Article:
Many twenty-first century Americans believe that they have a God-given right to possess arms as a last resort against tyranny. One of the most important sources of that belief is the struggle for freedom of conscience in the United Kingdom during the reigns of Elizabeth I and the Stuarts. A moral right and duty to use force against tyranny was explicated by the Scottish Presbyterians George Buchanan and Samuel Rutherford. The free-thinking English Christians John Locke and Algernon Sidney broadened and deepened the ideas of Buchanan and Rutherford. The result was a sophisticated defense of religious freedom, which was to ...


The Religious Roots Of The American Revolution And The Right To Keep And Bear Arms, David B. Kopel Jan 2005

The Religious Roots Of The American Revolution And The Right To Keep And Bear Arms, David B. Kopel

David B Kopel

This article examines the religious background of the American Revolution. The article details how the particular religious beliefs of the American colonists developed so that the American people eventually came to believe that overthrowing King George and Parliament was a sacred obligation. The religious attitudes which impelled the Americans to armed revolution are an essential component of the American ideology of the right to keep and bear arms.


The Evolving Police Power: Some Observations For A New Century, David B. Kopel, Glenn Harlan Reynolds Jan 2000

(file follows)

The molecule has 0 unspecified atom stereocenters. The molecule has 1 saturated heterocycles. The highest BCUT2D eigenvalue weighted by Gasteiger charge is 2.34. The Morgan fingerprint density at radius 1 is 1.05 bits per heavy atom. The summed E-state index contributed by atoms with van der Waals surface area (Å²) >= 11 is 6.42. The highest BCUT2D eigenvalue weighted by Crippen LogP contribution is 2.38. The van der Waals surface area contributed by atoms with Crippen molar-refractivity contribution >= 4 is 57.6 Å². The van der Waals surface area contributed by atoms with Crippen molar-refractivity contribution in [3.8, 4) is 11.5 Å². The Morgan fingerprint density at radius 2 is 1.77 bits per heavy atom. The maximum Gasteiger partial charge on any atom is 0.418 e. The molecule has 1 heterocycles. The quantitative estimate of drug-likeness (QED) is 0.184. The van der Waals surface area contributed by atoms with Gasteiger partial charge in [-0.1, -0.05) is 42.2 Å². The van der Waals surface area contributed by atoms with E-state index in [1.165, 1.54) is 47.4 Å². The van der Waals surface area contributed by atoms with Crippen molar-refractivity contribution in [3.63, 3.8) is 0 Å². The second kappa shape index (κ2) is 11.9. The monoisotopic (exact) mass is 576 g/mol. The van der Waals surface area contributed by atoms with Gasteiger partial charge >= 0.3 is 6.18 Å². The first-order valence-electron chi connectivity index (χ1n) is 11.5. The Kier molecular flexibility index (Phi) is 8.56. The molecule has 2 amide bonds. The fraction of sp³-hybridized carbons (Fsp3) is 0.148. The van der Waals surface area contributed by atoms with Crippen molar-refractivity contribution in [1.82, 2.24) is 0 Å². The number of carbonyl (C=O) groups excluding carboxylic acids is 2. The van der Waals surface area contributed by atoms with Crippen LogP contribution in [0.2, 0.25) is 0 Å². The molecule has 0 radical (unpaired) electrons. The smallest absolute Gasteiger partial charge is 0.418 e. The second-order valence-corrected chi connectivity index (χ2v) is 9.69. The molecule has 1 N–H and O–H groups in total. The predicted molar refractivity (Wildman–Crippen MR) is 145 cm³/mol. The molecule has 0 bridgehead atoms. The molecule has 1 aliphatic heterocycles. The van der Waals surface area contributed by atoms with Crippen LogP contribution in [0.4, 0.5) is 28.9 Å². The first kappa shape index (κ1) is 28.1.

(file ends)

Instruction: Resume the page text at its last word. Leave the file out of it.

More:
The Evolving Police Power: Some Observations For A New Century, David B. Kopel, Glenn Harlan Reynolds

David B Kopel

A review of state and federal courts decisions on the scope of state police powers suggests that the shift from the more restrictive sic utere principle to the more open salus populi principle may be reversing, with courts -- at least in cases involving sex and marriage -- taking a much more skeptical view of government objectives and justifications.


Tench Coxe And The Right To Keep And Bear Arms, 1787-1823, David B. Kopel Jan 1999

Tench Coxe And The Right To Keep And Bear Arms, 1787-1823, David B. Kopel

David B Kopel

Tench Coxe, a member of the second rank of this nation's Founders and a leading proponent of the Constitution and the Bill of Rights, wrote prolifically about the right to keep and bear arms. In this Article, the authors trace Coxe's story, from his early writings in support of the Constitution, through his years of public service, to his political writings in opposition to the presidential campaigns of John Adams and John Quincy Adams. The authors note that Coxe described the Second Amendment as guaranteeing an individual right, and believed that an individual right to bear arms was ...